The Weekly baited me into telling them how I really feel. Surprise, surprise. I almost never do this: I would say this is the cultural equivalent of government surplus cheese. It’s nice that the police got paid some overtime, however, if the musicians did not. By the way, First Amendment permits all Palo Altans to gather, sing, play, make music or noise up to a certain decibel limit, every day, all day, with few exceptions. Other than using an amplifier during business hours, which might distract the guys managing billion dollar hedge funds nearby, that is, at Lytton Plaza. By the way, whatever happened to our summer music in the parks serie? We have such nice parks, we should make better use of them. I would book some reggae and samba bands, with decent sound systems, into Heritage Park, Cogswell Plaza and Johnson Park playing all day and into the night (9-ish) for two or three days, and that would be a World Music Fest. Oddly, as we walked back home, even after an enjoyable couple hours, we were relieved to escape the din — most of those people are not used to playing in the streets and had really crappy sound systems. Palo Alto Jazz Quintet at 456 University had my heart skipping a beat in anticipation that someone with a clue would unlock the gorgeous courtyard of the historic and beloved theatre but that is too hip for organizers. Even letting Umami put a couple tables out in the vacant sidewalk (where Waverly t-bones into Uni) would have been a nice little touch, but no, Alo the manager said the City nixed this idea. Rupa Marya, a Casti grad who leads a world music band, would gladly play this event if someone would raise even the tiniest honorarium – -she’s never played here. She was holding the date the first year of this event but organizers wanted to hold the line on only unpaid musicians, like in France.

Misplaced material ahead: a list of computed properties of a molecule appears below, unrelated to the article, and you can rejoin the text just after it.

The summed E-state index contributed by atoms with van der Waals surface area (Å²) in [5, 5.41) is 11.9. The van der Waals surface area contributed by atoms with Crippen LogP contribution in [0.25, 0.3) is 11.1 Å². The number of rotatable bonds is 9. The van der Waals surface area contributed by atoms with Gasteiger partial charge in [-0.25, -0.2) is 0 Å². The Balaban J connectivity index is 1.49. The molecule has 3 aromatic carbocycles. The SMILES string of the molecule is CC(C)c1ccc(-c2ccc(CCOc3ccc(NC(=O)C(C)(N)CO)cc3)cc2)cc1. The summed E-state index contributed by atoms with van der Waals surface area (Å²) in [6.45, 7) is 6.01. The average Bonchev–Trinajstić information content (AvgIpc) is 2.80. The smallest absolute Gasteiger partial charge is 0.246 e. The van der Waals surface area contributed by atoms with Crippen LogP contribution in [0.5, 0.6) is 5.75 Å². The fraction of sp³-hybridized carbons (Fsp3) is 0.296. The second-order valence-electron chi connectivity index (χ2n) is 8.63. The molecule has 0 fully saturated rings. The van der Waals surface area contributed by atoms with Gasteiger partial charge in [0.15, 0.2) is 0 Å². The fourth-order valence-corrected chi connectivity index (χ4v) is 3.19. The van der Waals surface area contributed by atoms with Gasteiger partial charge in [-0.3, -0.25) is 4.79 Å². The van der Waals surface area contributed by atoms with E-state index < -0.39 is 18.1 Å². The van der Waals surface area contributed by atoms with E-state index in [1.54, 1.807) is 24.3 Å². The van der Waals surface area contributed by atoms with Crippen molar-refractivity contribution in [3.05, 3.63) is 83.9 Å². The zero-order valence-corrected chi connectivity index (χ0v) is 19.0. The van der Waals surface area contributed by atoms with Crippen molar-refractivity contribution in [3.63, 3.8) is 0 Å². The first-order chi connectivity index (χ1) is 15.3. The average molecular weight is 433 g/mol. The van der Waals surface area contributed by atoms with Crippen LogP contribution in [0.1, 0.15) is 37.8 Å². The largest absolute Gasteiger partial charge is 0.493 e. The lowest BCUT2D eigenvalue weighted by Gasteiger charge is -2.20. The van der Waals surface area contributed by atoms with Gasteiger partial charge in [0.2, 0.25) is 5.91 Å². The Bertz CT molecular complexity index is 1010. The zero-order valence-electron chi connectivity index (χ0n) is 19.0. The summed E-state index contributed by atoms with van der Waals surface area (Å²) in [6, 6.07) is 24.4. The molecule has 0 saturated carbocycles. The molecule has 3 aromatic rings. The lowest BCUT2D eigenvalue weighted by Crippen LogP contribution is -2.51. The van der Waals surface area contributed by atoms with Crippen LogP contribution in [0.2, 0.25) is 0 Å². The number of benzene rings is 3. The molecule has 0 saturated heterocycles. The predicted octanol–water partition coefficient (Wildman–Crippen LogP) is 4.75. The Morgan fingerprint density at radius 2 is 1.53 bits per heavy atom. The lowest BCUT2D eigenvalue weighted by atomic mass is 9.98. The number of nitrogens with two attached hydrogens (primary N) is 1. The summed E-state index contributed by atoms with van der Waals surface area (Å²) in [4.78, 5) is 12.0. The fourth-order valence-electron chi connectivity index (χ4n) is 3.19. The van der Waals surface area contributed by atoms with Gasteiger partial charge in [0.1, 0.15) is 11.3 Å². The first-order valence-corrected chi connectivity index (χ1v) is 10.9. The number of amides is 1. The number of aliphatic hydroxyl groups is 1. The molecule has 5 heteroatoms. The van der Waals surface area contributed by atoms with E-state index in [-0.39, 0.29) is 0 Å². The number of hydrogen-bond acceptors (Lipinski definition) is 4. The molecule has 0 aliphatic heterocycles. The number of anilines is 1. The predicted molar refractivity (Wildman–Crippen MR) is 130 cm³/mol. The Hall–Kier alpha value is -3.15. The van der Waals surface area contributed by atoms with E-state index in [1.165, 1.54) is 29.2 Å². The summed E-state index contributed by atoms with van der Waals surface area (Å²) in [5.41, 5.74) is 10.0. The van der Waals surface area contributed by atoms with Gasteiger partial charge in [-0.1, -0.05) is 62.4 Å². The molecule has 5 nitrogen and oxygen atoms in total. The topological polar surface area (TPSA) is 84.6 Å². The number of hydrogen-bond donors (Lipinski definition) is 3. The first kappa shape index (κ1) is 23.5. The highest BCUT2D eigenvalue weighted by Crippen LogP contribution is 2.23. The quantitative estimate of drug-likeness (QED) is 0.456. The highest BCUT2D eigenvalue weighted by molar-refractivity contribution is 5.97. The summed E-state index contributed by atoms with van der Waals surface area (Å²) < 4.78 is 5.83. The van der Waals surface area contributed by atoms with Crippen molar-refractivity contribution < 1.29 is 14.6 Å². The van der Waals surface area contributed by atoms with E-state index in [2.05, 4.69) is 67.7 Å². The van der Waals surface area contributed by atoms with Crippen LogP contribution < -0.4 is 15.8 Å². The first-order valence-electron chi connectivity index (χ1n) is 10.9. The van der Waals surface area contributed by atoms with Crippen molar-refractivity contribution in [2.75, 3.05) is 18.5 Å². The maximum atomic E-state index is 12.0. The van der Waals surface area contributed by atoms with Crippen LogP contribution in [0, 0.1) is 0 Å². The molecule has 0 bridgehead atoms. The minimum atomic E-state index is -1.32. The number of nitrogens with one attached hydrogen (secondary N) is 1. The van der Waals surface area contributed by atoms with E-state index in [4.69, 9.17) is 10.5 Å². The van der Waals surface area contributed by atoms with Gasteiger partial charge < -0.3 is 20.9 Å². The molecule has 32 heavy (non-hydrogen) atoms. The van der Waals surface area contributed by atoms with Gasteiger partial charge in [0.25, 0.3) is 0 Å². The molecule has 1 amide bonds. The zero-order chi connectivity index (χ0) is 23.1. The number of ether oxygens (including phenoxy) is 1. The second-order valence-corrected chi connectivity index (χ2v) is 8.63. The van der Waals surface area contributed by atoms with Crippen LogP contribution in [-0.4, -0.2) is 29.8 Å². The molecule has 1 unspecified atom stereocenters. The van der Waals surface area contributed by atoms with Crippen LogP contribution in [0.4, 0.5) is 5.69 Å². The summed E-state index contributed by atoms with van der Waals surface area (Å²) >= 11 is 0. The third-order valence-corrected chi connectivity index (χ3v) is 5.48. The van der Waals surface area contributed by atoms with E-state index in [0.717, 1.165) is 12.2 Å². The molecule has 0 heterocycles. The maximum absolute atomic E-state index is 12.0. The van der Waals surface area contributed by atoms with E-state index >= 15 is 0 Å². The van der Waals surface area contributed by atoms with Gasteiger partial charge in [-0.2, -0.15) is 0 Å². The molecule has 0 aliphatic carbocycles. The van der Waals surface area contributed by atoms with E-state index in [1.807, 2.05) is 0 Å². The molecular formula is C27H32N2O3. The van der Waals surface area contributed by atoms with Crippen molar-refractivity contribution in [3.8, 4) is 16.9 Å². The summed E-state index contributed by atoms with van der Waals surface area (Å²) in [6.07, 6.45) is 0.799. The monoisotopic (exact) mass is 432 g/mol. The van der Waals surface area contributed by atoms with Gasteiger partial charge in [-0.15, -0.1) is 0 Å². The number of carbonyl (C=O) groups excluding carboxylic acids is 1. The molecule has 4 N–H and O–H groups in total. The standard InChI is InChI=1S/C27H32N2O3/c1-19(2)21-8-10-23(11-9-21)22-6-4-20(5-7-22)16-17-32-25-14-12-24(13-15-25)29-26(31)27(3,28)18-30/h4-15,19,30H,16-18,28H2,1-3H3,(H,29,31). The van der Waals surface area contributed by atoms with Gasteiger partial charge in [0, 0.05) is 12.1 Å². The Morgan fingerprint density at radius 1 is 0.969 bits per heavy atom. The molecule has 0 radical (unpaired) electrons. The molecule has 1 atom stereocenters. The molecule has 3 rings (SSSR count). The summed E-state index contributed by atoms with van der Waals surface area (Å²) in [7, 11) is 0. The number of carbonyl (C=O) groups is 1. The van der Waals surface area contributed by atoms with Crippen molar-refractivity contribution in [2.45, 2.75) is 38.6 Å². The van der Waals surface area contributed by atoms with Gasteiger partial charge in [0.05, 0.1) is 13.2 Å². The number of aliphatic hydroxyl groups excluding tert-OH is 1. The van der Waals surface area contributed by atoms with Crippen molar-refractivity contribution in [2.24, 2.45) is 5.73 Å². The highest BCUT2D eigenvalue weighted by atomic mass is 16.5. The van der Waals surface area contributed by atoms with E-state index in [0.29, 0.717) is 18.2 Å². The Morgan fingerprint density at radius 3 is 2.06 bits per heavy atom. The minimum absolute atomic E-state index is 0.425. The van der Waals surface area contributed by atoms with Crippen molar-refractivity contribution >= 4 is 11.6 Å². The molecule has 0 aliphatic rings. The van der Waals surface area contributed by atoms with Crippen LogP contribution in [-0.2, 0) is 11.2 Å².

I think there should be a class-action suit in which anyone who has signed up and played this event, 2009, 2010, 2011, 2012, 2013 or yesterday should be retroactively paid $75 per service for individuals and $150 per group, which is union minimum for musicians. Why should starving artists work for free to support the spoiled and overpaid and greedy downtown landlords? One of these days the citizens of Palo Alto, artists and otherwise, organized around a variety of overlapping agendas, will take back the streets quite spontaneously, and with better music and more dancing. Much more dancing. In terms of a suit, the City, Downtown Business Association, The Rec Foundation or even the organizer as an individual are likely enough, deep pocketed enough and culpable for such. Friends of Lytton Plaza not sure they actually exist but as individuals maybe you could tap them too. Or as my friend Corey Harris, the Genius Grant laureate, say: If you don’t keep your culture along come many vultures
That’s great that the Weekly photographer caught Dave Hydie at Lytton Plaza Sunday — he was not actually part of the official state-sponsored event but was merely holding his ground against the heathen incursion. He is the one I am alluding to who was banned from playing Lytton Plaza 9-to-6 weekdays so as not to bother the hedge fund manager in the loud-mouth developer’s building.